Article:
Gideon Media’s Sean Williams on why creators should value intellectual property
In the final article in a short series on derivative rights and intellectual property, Acast’s Grace Ross, US Content Development Manager, speaks to Sean Williams, Co-Founder of Gideon Media.
Gideon Media creates complex, riveting genre entertainment, centered on pulse-pounding tales of science fiction and horror, which include Steal the Stars, The Designated Mourner, Grasses of A Thousand Colors, Give Me Away, The Earth Moves, and God of Obsidian.
This conversation has been condensed and edited from the original video recording, published on Acast’s YouTube Channel. This piece was made as part of Acast’s Audio Fiction Week. You can find out more about Audio Fiction Week at acast.com/audiofictionweek, or via #AcastAudioFictionWeek on social.
Grace Ross: Can you tell us about Gideon Media, and what you’ve been working on recently?
Sean Williams: I am one of the co-owners of Gideon Media with Mac Rogers, who is a playwright and audio-fiction writer. Along with our team of artists, we’ve been producing theater in New York for more than 20 years. About five or six years ago, we started applying those skills to making audio shows.
While we were making independent shows, we kept finding other corporate work, so we had a library of shows that hadn’t been released. This year we released all of them in a big burst, starting in May and going through just last week.
GR: Why is IP so important?
SW: It is really, really important to understand that derivative rights have a high value, and you should think about being bought out of them. Your work has value, your time has value, and that value is going to mean a lot to someone else.
Obviously, early in a career, you have to do what you can, but know that what you’re building is as real and as fungible — as economically movable — as building a chair or creating a piece of pottery. You sell it, someone else owns it, and then they can sell it for whatever profit they want.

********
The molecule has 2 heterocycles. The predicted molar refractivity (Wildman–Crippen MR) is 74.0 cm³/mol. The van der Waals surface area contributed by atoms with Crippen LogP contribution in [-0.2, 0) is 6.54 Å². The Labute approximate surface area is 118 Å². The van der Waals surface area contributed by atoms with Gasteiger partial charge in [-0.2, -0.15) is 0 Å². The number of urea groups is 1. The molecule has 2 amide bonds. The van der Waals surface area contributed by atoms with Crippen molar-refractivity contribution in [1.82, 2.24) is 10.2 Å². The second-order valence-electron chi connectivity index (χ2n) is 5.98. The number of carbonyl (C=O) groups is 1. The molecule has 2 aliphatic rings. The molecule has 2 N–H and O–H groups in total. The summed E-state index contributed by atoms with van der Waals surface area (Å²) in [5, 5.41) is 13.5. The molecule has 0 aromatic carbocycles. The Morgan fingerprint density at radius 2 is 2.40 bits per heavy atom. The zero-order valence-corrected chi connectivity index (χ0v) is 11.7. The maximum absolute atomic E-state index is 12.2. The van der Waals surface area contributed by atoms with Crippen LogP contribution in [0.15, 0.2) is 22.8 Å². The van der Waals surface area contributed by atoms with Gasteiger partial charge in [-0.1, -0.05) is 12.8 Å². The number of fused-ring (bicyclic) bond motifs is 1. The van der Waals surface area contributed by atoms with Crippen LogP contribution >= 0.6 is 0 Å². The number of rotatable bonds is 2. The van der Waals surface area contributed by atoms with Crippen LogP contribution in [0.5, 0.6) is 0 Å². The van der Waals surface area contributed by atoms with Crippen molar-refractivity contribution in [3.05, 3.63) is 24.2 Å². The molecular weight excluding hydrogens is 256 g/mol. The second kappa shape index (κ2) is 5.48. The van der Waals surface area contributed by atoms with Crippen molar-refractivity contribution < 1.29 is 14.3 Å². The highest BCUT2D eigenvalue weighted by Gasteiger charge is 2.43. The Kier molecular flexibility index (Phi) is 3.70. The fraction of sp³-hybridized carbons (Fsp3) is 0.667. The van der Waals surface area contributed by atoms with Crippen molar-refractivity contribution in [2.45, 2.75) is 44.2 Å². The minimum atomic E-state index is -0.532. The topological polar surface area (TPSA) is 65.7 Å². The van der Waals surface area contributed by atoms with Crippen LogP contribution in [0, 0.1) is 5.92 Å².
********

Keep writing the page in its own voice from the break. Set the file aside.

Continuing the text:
So, either hold on to ownership of the thing you’re making, or make sure that you are bought out of that ownership at the price that you’re comfortable with.
GR: As you say, there’s a lot of value in these rights, and a lot of different rights that can be exploited. Steal the Stars had a novelization of the podcast with Macmillan — can you talk about how that came about?
SW: Macmillan was absolutely fantastic to work with. We love those guys so much. One of our producers at Macmillan, Marco Palmieri, who has since moved on to help start Realm, is an incredibly insightful editor, artist, and storyteller, and working with him was a huge joy. Jen Gunnels, who also helped us, was also fantastic to work with, and Kathy Doyle, who’s now running the feed, has been really wonderful to us as well.
With Steal the Stars, we knew Marco and Jen from our theater production, and they came to us with the proposal to create an audio drama that could be packaged and sold as an audiobook, free of all ads. They got writing samples from a bunch of writers, one of which was from Nat Cassidy, who ended up doing the novelization. It just so happens that Nat Cassidy’s been one of our dearest friends for decades and is an amazing writer.
We were able to develop 14 half-hour episodes for Steal the Stars and, at the same time — while Mac was writing and we were producing — Nat wrote the novelization. It’s a little like 2001: A Space Odyssey, when they did the novel at the same time as the movie. It worked out so beautifully, and we were thrilled with the deal because they allowed us to hold on to the derivative rights. They own the audio. They own the feed. Nat owns his novel, but we own the characters. We own the world. We own the thing that Mac created.